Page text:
A glimpse at South Africa’s future “equivalence” for foreign financial market infrastructures and participants
South Africa’s financial regulators have taken a step towards further integrating with offshore financial markets. Currently, most foreign financial firms that wish to do business in South Africa or with South Africans must apply for local licences, or obtain exemption from local supervision – an all or nothing approach. On 5 December 2019 however, the Financial Sector Conduct Authority (“FSCA”) published a number of draft documents that, once enacted, would set up the process for the FSCA (in concurrence with the South African Reserve Bank (“SARB”) and the Prudential Authority (“PA”)) to deem certain market infrastructure regulatory frameworks, and their enforcement, in other jurisdictions as “equivalent” to the regulatory frameworks established in terms of the Financial Markets Act, 2012 (“FMA”).
What is equivalence and what are its benefits?
In broadest terms, “equivalence” allows a regulator in country A to recognise, as equivalent, the regulatory environment (and its enforcement) in country B. Both countries’ regulators remain unrestricted and able to set their own standards, but market access to country A is provided to country B’s financial institutions so long as the regulatory outcomes in country B are broadly the same as those in country A. For example, equivalence in the European Union is a well-worn concept that has been used in financial services to give the European Union access to financial institutions from jurisdictions such as Japan, the United States of America and Canada.
A determination of equivalence would, therefore, allow the FSCA to confidently rely on a foreign market infrastructure’s compliance with its own (non-South African) regulatory framework, and in turn, allow the FSCA to grant licences to external market infrastructures and exempt them from certain South African requirements.
Equivalence serves important objectives in open financial markets. Some of the objectives of equivalence in the European Union, for example, include the balancing of the needs of financial stability and investor protection with the economic benefits of maintaining an open and globally integrated financial market, as well as establishing supervisory cooperation with third country partners. Equivalence has been considered to be an effective way to manage cross-border financial activity in a sound and secure prudential environment, while providing a wider range of financial products and services to local consumers. Equivalence also reduces compliance overlap and increases competitiveness.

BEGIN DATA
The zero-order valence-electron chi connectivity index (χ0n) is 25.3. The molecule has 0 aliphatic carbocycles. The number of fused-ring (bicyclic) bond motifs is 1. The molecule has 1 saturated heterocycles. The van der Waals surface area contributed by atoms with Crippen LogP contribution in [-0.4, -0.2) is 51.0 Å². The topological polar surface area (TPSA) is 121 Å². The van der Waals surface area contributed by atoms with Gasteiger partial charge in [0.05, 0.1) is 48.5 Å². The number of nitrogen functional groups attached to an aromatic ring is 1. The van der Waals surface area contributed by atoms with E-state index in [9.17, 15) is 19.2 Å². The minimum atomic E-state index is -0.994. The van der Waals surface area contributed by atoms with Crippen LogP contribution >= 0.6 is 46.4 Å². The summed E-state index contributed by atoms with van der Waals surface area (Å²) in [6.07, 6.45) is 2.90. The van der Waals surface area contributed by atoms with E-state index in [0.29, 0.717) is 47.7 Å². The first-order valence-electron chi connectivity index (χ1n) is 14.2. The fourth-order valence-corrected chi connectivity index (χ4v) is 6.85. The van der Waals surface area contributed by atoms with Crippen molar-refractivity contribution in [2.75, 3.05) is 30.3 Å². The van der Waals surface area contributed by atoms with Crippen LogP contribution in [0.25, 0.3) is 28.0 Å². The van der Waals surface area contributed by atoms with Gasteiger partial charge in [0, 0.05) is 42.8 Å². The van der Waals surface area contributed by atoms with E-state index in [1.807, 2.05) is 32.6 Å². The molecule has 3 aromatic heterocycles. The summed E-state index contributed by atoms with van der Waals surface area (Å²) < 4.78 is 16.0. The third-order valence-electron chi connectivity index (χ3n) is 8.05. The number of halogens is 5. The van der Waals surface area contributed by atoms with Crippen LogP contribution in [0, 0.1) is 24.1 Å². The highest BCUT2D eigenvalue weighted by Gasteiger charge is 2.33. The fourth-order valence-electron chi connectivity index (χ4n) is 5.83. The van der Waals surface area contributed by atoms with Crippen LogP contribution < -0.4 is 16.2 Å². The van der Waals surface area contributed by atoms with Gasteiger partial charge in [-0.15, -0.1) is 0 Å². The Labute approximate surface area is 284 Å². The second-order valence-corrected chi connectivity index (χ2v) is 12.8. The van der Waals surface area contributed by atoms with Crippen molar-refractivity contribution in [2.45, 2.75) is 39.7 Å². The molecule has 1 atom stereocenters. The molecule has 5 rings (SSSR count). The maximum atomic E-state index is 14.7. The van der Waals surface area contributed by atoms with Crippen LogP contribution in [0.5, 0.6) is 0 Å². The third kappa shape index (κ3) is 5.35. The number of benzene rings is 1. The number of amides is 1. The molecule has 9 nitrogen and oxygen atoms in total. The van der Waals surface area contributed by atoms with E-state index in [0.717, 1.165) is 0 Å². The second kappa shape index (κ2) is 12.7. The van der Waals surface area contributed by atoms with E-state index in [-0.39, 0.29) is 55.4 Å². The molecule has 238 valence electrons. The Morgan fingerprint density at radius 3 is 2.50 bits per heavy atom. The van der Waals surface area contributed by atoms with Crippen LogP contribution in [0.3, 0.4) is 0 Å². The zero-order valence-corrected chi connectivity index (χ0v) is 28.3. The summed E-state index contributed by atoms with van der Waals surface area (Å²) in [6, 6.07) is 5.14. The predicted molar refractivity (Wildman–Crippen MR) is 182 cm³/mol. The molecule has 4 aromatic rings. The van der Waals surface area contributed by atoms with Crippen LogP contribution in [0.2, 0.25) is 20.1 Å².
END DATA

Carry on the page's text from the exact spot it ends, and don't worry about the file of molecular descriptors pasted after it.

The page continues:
Aim of an equivalence regime
From the view of South African regulators, the aim of establishing an equivalence regime would be to:
- reduce or eliminate compliance overlaps while enhancing prudential supervision of cross-border activities,
- lighten the regulatory burden that South African financial institutions face when trading with counterparties in equivalent jurisdictions, and
- broaden the range of financial services available to South African financial institutions and investors
One of the draft documents published is titled “Draft Equivalence Framework for External Trade Repositories, External Central Counterparties and External Central Securities Depositories” (the “Draft Equivalence Framework”). It would apply only to the named market infrastructures, but is informative for all types of market infrastructures. It can likely be seen as the first indication of how the FSCA, SARB and PA might in the future construct South Africa’s equivalence regime in respect of a wider range of licensees, such as OTC derivative providers, authorised users and financial services providers.
Under the Draft Equivalence Framework, in respect of offshore trade repositories, central counterparties and central securities depositories wishing to qualify as external market infrastructures under the FMA, the process would involve an applicant’s submission of an application, supporting documents and payment of a substantial fee (proposed to be ZAR450 000). Thereafter, the FSCA would interact with the relevant foreign regulator and the foreign regulator would be required to complete a questionnaire, the FSCA would assess the results of the interaction and the questionnaire, and then the FSCA would determine, in concurrence with the SARB and the PA, whether the foreign regulatory regime is “equivalent” to the relevant regulatory regime in South Africa.